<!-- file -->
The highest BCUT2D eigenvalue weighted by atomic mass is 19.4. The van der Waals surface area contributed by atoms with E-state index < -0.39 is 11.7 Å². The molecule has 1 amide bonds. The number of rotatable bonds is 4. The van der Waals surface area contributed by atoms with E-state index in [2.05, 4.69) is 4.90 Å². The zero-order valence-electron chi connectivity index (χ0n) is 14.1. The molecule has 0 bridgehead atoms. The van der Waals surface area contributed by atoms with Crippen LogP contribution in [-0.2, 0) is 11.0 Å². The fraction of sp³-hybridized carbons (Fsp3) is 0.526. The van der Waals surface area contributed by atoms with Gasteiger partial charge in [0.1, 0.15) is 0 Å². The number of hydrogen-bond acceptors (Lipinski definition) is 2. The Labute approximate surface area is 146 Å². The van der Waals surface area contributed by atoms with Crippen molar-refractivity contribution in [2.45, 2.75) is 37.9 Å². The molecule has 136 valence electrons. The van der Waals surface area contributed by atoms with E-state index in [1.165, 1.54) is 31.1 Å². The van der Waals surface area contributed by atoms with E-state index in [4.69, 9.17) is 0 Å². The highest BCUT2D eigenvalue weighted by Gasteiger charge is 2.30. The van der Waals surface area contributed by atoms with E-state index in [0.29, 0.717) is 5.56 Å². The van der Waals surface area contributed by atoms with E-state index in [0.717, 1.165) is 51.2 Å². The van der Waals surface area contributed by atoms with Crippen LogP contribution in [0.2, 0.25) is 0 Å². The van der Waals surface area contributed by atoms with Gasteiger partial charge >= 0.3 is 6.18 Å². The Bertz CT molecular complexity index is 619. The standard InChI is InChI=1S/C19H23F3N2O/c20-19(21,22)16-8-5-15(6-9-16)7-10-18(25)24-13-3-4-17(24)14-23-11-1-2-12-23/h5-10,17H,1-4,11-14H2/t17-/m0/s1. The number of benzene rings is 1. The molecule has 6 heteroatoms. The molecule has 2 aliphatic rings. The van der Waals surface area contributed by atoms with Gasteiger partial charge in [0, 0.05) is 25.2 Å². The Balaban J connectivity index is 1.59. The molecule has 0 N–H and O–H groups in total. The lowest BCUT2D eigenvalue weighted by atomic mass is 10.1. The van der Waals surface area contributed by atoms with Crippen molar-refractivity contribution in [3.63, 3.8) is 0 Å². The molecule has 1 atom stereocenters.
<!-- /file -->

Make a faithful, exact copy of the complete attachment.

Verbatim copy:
The highest BCUT2D eigenvalue weighted by atomic mass is 19.4. The van der Waals surface area contributed by atoms with E-state index < -0.39 is 11.7 Å². The molecule has 1 amide bonds. The number of rotatable bonds is 4. The van der Waals surface area contributed by atoms with E-state index in [2.05, 4.69) is 4.90 Å². The zero-order valence-electron chi connectivity index (χ0n) is 14.1. The molecule has 0 bridgehead atoms. The van der Waals surface area contributed by atoms with Crippen LogP contribution in [-0.2, 0) is 11.0 Å². The fraction of sp³-hybridized carbons (Fsp3) is 0.526. The van der Waals surface area contributed by atoms with Gasteiger partial charge in [0.1, 0.15) is 0 Å². The number of hydrogen-bond acceptors (Lipinski definition) is 2. The Labute approximate surface area is 146 Å². The van der Waals surface area contributed by atoms with Crippen molar-refractivity contribution in [2.45, 2.75) is 37.9 Å². The molecule has 136 valence electrons. The van der Waals surface area contributed by atoms with E-state index in [1.165, 1.54) is 31.1 Å². The van der Waals surface area contributed by atoms with E-state index in [4.69, 9.17) is 0 Å². The highest BCUT2D eigenvalue weighted by Gasteiger charge is 2.30. The van der Waals surface area contributed by atoms with E-state index in [0.29, 0.717) is 5.56 Å². The van der Waals surface area contributed by atoms with E-state index in [0.717, 1.165) is 51.2 Å². The van der Waals surface area contributed by atoms with Crippen LogP contribution in [0.2, 0.25) is 0 Å². The van der Waals surface area contributed by atoms with Gasteiger partial charge >= 0.3 is 6.18 Å². The Bertz CT molecular complexity index is 619. The standard InChI is InChI=1S/C19H23F3N2O/c20-19(21,22)16-8-5-15(6-9-16)7-10-18(25)24-13-3-4-17(24)14-23-11-1-2-12-23/h5-10,17H,1-4,11-14H2/t17-/m0/s1. The number of benzene rings is 1. The molecule has 6 heteroatoms. The molecule has 2 aliphatic rings. The van der Waals surface area contributed by atoms with Gasteiger partial charge in [0, 0.05) is 25.2 Å². The Balaban J connectivity index is 1.59. The molecule has 0 N–H and O–H groups in total. The lowest BCUT2D eigenvalue weighted by atomic mass is 10.1. The van der Waals surface area contributed by atoms with Crippen molar-refractivity contribution in [3.63, 3.8) is 0 Å². The molecule has 1 atom stereocenters.